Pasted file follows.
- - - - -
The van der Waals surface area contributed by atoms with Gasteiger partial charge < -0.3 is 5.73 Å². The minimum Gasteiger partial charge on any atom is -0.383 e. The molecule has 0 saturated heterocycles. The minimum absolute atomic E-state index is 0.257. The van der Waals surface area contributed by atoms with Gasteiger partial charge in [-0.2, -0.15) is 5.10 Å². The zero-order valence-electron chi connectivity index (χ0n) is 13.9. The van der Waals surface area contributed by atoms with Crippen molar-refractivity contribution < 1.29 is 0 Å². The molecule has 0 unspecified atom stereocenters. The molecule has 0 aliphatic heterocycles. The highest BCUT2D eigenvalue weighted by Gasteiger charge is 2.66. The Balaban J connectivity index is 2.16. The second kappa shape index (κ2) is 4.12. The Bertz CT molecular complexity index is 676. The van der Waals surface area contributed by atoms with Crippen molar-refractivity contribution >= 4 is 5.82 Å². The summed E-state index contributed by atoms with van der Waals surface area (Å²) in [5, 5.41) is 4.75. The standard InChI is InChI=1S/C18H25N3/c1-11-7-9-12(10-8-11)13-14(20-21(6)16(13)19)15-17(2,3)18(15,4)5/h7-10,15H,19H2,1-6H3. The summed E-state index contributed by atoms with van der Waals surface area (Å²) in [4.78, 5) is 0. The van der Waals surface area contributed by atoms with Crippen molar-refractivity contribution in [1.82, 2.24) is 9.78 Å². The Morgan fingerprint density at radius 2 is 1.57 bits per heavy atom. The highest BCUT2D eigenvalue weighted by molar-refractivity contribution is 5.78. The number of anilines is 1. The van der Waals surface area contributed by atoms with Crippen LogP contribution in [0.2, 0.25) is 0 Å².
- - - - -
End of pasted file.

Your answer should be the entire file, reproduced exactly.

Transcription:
The van der Waals surface area contributed by atoms with Gasteiger partial charge < -0.3 is 5.73 Å². The minimum Gasteiger partial charge on any atom is -0.383 e. The molecule has 0 saturated heterocycles. The minimum absolute atomic E-state index is 0.257. The van der Waals surface area contributed by atoms with Gasteiger partial charge in [-0.2, -0.15) is 5.10 Å². The zero-order valence-electron chi connectivity index (χ0n) is 13.9. The van der Waals surface area contributed by atoms with Crippen molar-refractivity contribution < 1.29 is 0 Å². The molecule has 0 unspecified atom stereocenters. The molecule has 0 aliphatic heterocycles. The highest BCUT2D eigenvalue weighted by Gasteiger charge is 2.66. The Balaban J connectivity index is 2.16. The second kappa shape index (κ2) is 4.12. The Bertz CT molecular complexity index is 676. The van der Waals surface area contributed by atoms with Crippen molar-refractivity contribution >= 4 is 5.82 Å². The summed E-state index contributed by atoms with van der Waals surface area (Å²) in [5, 5.41) is 4.75. The standard InChI is InChI=1S/C18H25N3/c1-11-7-9-12(10-8-11)13-14(20-21(6)16(13)19)15-17(2,3)18(15,4)5/h7-10,15H,19H2,1-6H3. The summed E-state index contributed by atoms with van der Waals surface area (Å²) in [4.78, 5) is 0. The van der Waals surface area contributed by atoms with Crippen molar-refractivity contribution in [1.82, 2.24) is 9.78 Å². The Morgan fingerprint density at radius 2 is 1.57 bits per heavy atom. The highest BCUT2D eigenvalue weighted by molar-refractivity contribution is 5.78. The number of anilines is 1. The van der Waals surface area contributed by atoms with Crippen LogP contribution in [0.2, 0.25) is 0 Å².